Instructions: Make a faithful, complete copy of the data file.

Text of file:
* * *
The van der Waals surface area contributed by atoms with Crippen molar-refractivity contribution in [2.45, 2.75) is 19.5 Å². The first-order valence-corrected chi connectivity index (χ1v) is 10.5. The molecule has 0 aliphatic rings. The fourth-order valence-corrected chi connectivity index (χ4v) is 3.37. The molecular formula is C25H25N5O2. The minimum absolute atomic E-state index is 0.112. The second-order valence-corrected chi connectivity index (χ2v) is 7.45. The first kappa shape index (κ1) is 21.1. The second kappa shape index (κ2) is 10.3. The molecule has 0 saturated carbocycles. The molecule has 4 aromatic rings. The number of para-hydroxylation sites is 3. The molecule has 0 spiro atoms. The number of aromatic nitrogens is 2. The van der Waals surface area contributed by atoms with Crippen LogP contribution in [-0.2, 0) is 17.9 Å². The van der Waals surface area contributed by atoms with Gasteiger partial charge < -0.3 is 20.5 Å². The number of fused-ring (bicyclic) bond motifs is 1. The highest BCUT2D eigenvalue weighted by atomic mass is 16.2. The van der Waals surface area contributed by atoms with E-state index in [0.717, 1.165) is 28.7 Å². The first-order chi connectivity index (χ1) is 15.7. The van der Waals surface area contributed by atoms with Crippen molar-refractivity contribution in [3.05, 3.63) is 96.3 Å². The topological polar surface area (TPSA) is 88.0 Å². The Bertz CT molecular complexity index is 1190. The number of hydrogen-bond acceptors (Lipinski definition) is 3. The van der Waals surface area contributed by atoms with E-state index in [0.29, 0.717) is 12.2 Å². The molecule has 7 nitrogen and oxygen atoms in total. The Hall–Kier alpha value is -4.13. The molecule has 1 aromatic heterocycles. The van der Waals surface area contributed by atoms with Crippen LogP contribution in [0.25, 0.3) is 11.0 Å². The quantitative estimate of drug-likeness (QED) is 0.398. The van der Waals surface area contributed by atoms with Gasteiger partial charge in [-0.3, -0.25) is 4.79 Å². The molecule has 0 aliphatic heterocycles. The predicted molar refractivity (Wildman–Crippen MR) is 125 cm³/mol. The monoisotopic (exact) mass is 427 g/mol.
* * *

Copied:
The van der Waals surface area contributed by atoms with Crippen molar-refractivity contribution in [2.45, 2.75) is 19.5 Å². The first-order valence-corrected chi connectivity index (χ1v) is 10.5. The molecule has 0 aliphatic rings. The fourth-order valence-corrected chi connectivity index (χ4v) is 3.37. The molecular formula is C25H25N5O2. The minimum absolute atomic E-state index is 0.112. The second-order valence-corrected chi connectivity index (χ2v) is 7.45. The first kappa shape index (κ1) is 21.1. The second kappa shape index (κ2) is 10.3. The molecule has 0 saturated carbocycles. The molecule has 4 aromatic rings. The number of para-hydroxylation sites is 3. The molecule has 0 spiro atoms. The number of aromatic nitrogens is 2. The van der Waals surface area contributed by atoms with Crippen LogP contribution in [-0.2, 0) is 17.9 Å². The van der Waals surface area contributed by atoms with Gasteiger partial charge < -0.3 is 20.5 Å². The number of fused-ring (bicyclic) bond motifs is 1. The highest BCUT2D eigenvalue weighted by atomic mass is 16.2. The van der Waals surface area contributed by atoms with E-state index in [0.717, 1.165) is 28.7 Å². The first-order chi connectivity index (χ1) is 15.7. The van der Waals surface area contributed by atoms with Crippen molar-refractivity contribution in [3.05, 3.63) is 96.3 Å². The topological polar surface area (TPSA) is 88.0 Å². The Bertz CT molecular complexity index is 1190. The number of hydrogen-bond acceptors (Lipinski definition) is 3. The van der Waals surface area contributed by atoms with E-state index in [0.29, 0.717) is 12.2 Å². The molecule has 7 nitrogen and oxygen atoms in total. The Hall–Kier alpha value is -4.13. The molecule has 1 aromatic heterocycles. The van der Waals surface area contributed by atoms with Crippen LogP contribution in [0.25, 0.3) is 11.0 Å². The quantitative estimate of drug-likeness (QED) is 0.398. The van der Waals surface area contributed by atoms with Gasteiger partial charge in [-0.3, -0.25) is 4.79 Å². The molecule has 0 aliphatic heterocycles. The predicted molar refractivity (Wildman–Crippen MR) is 125 cm³/mol. The monoisotopic (exact) mass is 427 g/mol.